The best experience should include a stay in a traditional log cabin, where you can sit by a fireplace and enjoy a private sauna. You will most likely be able to rent a whole cabin to yourself or share with a group. Prices are more affordable if shared but otherwise may be over 100€ per person/night. We stay at the family cottage at Pyhätunturi, called Vierihippu.
It’s cosy and just the perfect escape for your winter getaway in Pyhä. It’s only a short drive away from the skiing centre. Enjoy good views by the lake Pyhäjärvi and views of Pyhätunturi and Soutaja fell.
Even though it is a traditional cottage, you can find all the modern facilities needed for your stay such as kitchen appliances and cooking utensils, washing machine and dryer etc. One thing you need to pay extra for are towels and bed linen, along with the booking, if you cannot bring your own.
The cottage is available to rent through the online system, here you can find links to their webpages, how to book it and other general information. If you would like to stay here or have any questions, feel free to drop me a comment!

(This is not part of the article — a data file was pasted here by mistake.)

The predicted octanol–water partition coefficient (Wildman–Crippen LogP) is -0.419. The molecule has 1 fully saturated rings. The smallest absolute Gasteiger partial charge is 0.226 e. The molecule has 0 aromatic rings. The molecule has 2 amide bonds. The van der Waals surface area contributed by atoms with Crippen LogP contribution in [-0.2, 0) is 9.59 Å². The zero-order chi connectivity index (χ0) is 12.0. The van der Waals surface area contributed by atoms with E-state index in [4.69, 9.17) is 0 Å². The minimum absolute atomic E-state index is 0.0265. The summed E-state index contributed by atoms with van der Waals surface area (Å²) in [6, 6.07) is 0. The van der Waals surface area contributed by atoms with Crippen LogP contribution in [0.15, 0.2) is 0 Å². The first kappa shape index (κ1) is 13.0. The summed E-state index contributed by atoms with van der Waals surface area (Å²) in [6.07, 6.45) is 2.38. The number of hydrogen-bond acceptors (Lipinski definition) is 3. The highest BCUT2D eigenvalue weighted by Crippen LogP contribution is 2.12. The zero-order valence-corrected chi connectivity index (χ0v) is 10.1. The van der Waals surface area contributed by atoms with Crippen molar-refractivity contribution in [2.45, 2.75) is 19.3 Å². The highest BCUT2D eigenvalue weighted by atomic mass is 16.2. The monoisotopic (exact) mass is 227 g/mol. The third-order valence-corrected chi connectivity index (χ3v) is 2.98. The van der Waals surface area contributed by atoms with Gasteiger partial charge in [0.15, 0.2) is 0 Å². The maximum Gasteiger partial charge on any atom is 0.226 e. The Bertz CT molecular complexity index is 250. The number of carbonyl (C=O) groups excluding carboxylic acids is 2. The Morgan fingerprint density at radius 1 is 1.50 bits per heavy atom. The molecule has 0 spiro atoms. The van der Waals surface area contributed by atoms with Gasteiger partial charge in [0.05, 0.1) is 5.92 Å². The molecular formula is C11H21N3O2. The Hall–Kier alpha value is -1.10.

2. Go Skiing or Snowboarding
Pyhätunturi is, in fact, a ski centre where Finns and foreigners come for their skiing holidays. Like with most destinations in Lapland, downhill skiing is the main activity in Pyhä. Downhill skiing in Finland isn’t especially cheap. Day tickets for the Pyhä lifts costs around 45€, while buying tickets for consecutive days gives some discount. Renting skiis/snowboard + boots and helmet will be almost double that. Friday evenings between 17.00-20.00 have special offer, you’ll get lift tickets for 10€ and gear for another 10€. The high season is during February – Early April.